This blog is dedicated to Mum, my greatest mentor. It is a compilation of simple recipes - Bengali, Indian, Burmese and Continental, among others. All of these recipes have been tested in my kitchen. Most use everyday ingredients found at your local market, but some use specialty ingredients available at Asian and/or Indian markets. Comments are welcome and members are invited to send in any recipes they would like to share.
Hsee Chet refers to the garlic oil which is used to stir-fry and garnish this dish. Pancetta is a fatty bacon that the Italians use in pasta. Like fish sauce, oyster sauce and bacon, pancetta is highly salted, so please taste the noodles before adding any salt.
The picture on the left is my first attempt at making a Thai chicken salad and it turned out to be really easy to make and delicious! The sliced shallots are not visible in the salad because I served them on the side in deference to those of my guests who do not like onions in the raw. On the right is my second attempt at making this salad and is garnished with sliced shallots. The left-over salad was combined with a package of mung bean noodles (kya zan or glass noodles) that were soaked in hot water for ten minutes. This naturally neutralized the seasonings so the juice of one lime, 2 tablespoons of fish sauce and salt were added. It was delicious and made for a great lunch!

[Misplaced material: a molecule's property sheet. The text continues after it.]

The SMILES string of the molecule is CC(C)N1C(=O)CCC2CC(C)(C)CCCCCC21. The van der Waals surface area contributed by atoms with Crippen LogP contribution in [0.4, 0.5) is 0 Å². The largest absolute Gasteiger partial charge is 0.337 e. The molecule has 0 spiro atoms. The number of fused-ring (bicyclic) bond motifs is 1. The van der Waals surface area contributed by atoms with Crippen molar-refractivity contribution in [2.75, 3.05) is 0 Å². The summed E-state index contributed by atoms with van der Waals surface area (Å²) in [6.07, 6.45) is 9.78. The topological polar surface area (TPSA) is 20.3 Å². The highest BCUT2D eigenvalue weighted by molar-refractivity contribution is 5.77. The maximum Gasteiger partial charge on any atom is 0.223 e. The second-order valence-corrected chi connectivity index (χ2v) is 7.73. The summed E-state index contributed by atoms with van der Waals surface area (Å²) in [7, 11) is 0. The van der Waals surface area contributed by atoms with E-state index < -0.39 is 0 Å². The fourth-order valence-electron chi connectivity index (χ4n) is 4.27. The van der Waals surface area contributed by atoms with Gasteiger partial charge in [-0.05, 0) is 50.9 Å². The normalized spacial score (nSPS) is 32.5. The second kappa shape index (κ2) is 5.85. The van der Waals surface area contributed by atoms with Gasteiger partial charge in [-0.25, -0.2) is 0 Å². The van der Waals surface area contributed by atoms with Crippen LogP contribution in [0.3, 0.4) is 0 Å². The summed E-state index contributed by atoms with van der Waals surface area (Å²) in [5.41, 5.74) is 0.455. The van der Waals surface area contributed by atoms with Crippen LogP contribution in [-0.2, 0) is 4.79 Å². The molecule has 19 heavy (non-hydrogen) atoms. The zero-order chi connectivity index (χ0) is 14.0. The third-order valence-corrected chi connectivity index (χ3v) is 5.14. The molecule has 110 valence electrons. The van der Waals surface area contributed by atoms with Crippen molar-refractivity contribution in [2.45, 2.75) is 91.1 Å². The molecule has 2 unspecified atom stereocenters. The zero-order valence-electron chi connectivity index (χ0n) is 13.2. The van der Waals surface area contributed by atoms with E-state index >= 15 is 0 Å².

Clockwise from left to right: Oriental Eggplant Cauliflower Peas Mushrooms Sweet Potatoes
This vegetable dish is really easy to make because
everything is simply stewed in the peppery coconut sauce. Any combination of vegetables
can be used. This is a gluten-free, vegan and vegetarian dish.
The inspiration for this recipe came from my brother during one of our telephone conversations. I plan to try his sometime soon, but here is what I came up with. The packaged tuna fish can be replaced with any fish fillets that have been poached and flaked. Generally, a hash is made with potatoes but in an attempt to reduce the carbohydrate content, the chickpeas (garbanzo beans) came in handy. Diced water chestnuts in this hash gives it an interesting crunch.
Yesterday we had 96°F temperatures and today it was down to 69°F. Looks like Fall is on its way, so I decided to make Khichuri for dinner.
Khichuri, a Bengali one-pot-meal once considered comfort food for the poor, is now a delicacy served during the Monsoon or rainy season when the weather turns considerably cooler. Core ingredients are rice and lentils but vegetables, eggs, poultry or meat are added according to taste.
For added interest, a cup of coconut milk was added towards the end which imparted an Asian flair to this dish.
This noodle dish is a simplified version of Ohno Khauk Swe, more suitable for small groups of people, and influenced by the Indo-Chinese Muslim population in Burma. The chicken curry recipe provided below may be replaced by left-over Chicken Sipyan to which a cup of coconut milk is added and the gravy reduced by half. If you choose to do that, ignore Chicken Curry ingredients and skip to step 8 of Directions.